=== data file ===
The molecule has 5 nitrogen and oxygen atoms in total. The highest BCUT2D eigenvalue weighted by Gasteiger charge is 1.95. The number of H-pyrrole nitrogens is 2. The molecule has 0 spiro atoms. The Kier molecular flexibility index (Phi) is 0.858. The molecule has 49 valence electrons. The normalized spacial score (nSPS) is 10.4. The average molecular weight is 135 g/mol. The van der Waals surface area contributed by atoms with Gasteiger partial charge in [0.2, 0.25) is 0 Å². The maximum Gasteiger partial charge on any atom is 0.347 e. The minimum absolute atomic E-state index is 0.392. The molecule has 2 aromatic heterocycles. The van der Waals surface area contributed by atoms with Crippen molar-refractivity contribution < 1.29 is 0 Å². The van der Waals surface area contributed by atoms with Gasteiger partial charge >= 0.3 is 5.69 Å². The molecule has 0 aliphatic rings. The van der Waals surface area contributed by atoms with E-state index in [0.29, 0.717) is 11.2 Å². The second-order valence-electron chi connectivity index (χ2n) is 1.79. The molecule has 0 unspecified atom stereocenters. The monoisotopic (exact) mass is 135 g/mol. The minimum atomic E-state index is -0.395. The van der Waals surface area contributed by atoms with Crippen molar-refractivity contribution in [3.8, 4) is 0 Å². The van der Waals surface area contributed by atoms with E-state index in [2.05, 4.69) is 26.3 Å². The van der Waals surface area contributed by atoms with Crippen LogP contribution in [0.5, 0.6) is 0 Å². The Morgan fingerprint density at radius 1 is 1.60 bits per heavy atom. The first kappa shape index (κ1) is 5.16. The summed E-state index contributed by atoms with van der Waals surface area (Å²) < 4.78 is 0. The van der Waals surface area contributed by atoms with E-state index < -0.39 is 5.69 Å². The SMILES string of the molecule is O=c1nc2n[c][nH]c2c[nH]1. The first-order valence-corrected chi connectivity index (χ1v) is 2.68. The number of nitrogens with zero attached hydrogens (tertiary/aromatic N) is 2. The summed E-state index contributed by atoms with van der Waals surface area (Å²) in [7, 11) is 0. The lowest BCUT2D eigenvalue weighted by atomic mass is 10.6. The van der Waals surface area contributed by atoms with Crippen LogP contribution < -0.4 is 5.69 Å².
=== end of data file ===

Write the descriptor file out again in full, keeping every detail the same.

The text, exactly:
The molecule has 5 nitrogen and oxygen atoms in total. The highest BCUT2D eigenvalue weighted by Gasteiger charge is 1.95. The number of H-pyrrole nitrogens is 2. The molecule has 0 spiro atoms. The Kier molecular flexibility index (Phi) is 0.858. The molecule has 49 valence electrons. The normalized spacial score (nSPS) is 10.4. The average molecular weight is 135 g/mol. The van der Waals surface area contributed by atoms with Gasteiger partial charge in [0.2, 0.25) is 0 Å². The maximum Gasteiger partial charge on any atom is 0.347 e. The minimum absolute atomic E-state index is 0.392. The molecule has 2 aromatic heterocycles. The van der Waals surface area contributed by atoms with Crippen molar-refractivity contribution < 1.29 is 0 Å². The van der Waals surface area contributed by atoms with Gasteiger partial charge >= 0.3 is 5.69 Å². The molecule has 0 aliphatic rings. The van der Waals surface area contributed by atoms with E-state index in [0.29, 0.717) is 11.2 Å². The second-order valence-electron chi connectivity index (χ2n) is 1.79. The molecule has 0 unspecified atom stereocenters. The monoisotopic (exact) mass is 135 g/mol. The minimum atomic E-state index is -0.395. The van der Waals surface area contributed by atoms with Crippen molar-refractivity contribution in [3.8, 4) is 0 Å². The van der Waals surface area contributed by atoms with E-state index in [2.05, 4.69) is 26.3 Å². The van der Waals surface area contributed by atoms with Crippen LogP contribution in [0.5, 0.6) is 0 Å². The Morgan fingerprint density at radius 1 is 1.60 bits per heavy atom. The first kappa shape index (κ1) is 5.16. The summed E-state index contributed by atoms with van der Waals surface area (Å²) < 4.78 is 0. The van der Waals surface area contributed by atoms with E-state index < -0.39 is 5.69 Å². The SMILES string of the molecule is O=c1nc2n[c][nH]c2c[nH]1. The first-order valence-corrected chi connectivity index (χ1v) is 2.68. The number of nitrogens with zero attached hydrogens (tertiary/aromatic N) is 2. The summed E-state index contributed by atoms with van der Waals surface area (Å²) in [7, 11) is 0. The lowest BCUT2D eigenvalue weighted by atomic mass is 10.6. The van der Waals surface area contributed by atoms with Crippen LogP contribution < -0.4 is 5.69 Å².